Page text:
Honest Ben Cartwright, hero of the hit TV Western Bonanza, couldn’t stop gold-backed money being gunned down five decades ago. But the primetime cowboy and his three God-fearing sons on the Ponderosa ranch very nearly won it a reprieve at 9pm Eastern time on 15 August 1971.
Like this year’s 50th anniversary, it was a Sunday, and so an episode of Bonanza was due to air on US network NBC. This gave Richard Nixon cold feet.
Spying risk everywhere from inside his private lodge at Camp David – the rural retreat where he and his own posse had been hiding out since the Friday – the President feared voters might never forgive him for delaying their favourite Wild West drama with the economic speech he and his advisors had spent all weekend writing in secret.
That week’s episode of Bonanza was just a repeat however, and after topping the ratings a decade before, the programme’s popularity had already waned.
So Nixon rode back to the White House by helicopter and made his 18-minute speech two hours before the financial markets opened in Tokyo. It proved momentous viewing.
‘The Challenge of Peace’ – so titled “because of the progress we have made toward ending [the Vietnam] war” – was written with “the attitude of scriptwriters preparing a TV special”, according to the President’s Chief Economic Advisor, Herbert Stein. It needed to be.
Nixons speech announced three policy shocks each was strongly opposed by a key figure in his team
Source: BullionVault via US Census Bureau, St.Louis Fed, LBMA, NMA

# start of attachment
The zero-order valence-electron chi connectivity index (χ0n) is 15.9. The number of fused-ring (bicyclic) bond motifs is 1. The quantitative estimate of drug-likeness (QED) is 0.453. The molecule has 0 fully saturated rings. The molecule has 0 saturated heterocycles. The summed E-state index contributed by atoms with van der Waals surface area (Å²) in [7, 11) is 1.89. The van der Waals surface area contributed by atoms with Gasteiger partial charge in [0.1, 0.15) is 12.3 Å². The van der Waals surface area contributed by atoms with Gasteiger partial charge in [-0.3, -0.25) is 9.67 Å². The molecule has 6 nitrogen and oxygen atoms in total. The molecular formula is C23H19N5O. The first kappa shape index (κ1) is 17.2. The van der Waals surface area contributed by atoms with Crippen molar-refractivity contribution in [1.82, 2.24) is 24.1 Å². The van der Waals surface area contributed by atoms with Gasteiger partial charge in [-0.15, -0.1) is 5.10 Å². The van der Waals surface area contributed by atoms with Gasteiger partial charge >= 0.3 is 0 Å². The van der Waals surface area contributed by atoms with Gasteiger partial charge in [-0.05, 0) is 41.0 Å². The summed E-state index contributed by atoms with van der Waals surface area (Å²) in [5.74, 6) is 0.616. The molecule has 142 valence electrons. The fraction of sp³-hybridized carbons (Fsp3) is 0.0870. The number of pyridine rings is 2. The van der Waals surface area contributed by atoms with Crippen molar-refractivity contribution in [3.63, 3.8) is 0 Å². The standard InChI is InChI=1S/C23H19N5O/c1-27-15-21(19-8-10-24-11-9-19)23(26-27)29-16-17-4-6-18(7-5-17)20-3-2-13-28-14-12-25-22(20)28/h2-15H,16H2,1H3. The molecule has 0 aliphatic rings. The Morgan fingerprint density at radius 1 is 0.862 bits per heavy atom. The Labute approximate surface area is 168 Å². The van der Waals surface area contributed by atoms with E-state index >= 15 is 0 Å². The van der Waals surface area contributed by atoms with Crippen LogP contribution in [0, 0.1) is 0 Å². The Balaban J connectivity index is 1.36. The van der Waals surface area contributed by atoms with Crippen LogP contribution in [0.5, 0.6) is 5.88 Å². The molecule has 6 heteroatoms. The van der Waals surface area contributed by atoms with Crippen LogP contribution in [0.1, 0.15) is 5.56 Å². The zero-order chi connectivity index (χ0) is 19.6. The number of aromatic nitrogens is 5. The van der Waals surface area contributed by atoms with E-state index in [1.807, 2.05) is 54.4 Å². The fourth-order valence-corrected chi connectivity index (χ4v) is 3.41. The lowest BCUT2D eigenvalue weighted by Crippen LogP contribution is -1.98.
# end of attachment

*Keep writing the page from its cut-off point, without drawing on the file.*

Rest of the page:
Chart One: "My fellow Americans..."
As the Vietnam War had dragged on that summer, Nixon’s own ratings had taken a dive, dropping below 50% approval for the first time since he’d taken office 18 months earlier. More urgently, the cost of living and the jobless rate were now both rising. This defied the economic orthodoxy (aka the Philips Curve) that there was a trade-off between inflation and unemployment.
To snap America out of this stagflation – a word he didn’t use, but which was first coined in the mid-1960s to describe Britain’s ailing economy and was set to take hold worldwide in the 1970s – Nixon’s speech announced three policy shocks. Each was strongly opposed by a key figure in his team.
Against the advice of Management & Budget Director George Shultz, the President asked America to accept a 90-day freeze on domestic prices and wages. Opposed by Treasury Under-Secretary Paul Volcker, he imposed a 10% tariff on foreign imports. And despite pleading from Arthur Burns – appointed Chairman of the Federal Reserve by Nixon in 1969 with the strict instructions “No recession. You see to it.” – he also suspended the convertibility of the dollar into gold by foreign governments.
“What a tragedy for mankind,” wrote Burns in his diary that night. But Nixon already mistrusted his central bank chief after the downturn of 1970. And besides, said John Connally – former Governor of Texas, now Nixon’s Treasury Secretary, and “the only man who can sit and strut at the same time” according to a contemporary – “Foreigners are out to screw us. It’s our job to screw them first.”
Who Gains From These Crises?
Nixon himself didn’t accuse “foreigners” of forcing his hand, at least not directly. But as Connally’s comment shows, the concerns of America’s allies hardly figured. (“I don’t give a shit about the lira,” Nixon spat at his advisers on another occasion.) Instead, the President’s Sunday night special pitted honest, upstanding Americans against a shadowy gang of baddies.
“In the past seven years,” he said, “there has been an average of one international monetary crisis every year. Now, who gains from these crises? Not the workingman; not the investor; not the real producers of wealth. The gainers are the international money speculators. Because they thrive on crises, they help to create them.”
Speculators had, in truth, only helped bring the money crisis to a head, not created it. Indeed, the global monetary system, built upon America’s gold-backed dollar in the ashes of WW2, was already working too well to keep working by 1959, according to the “dilemma” presented to Congress that year by Belgian economist Robert Triffin.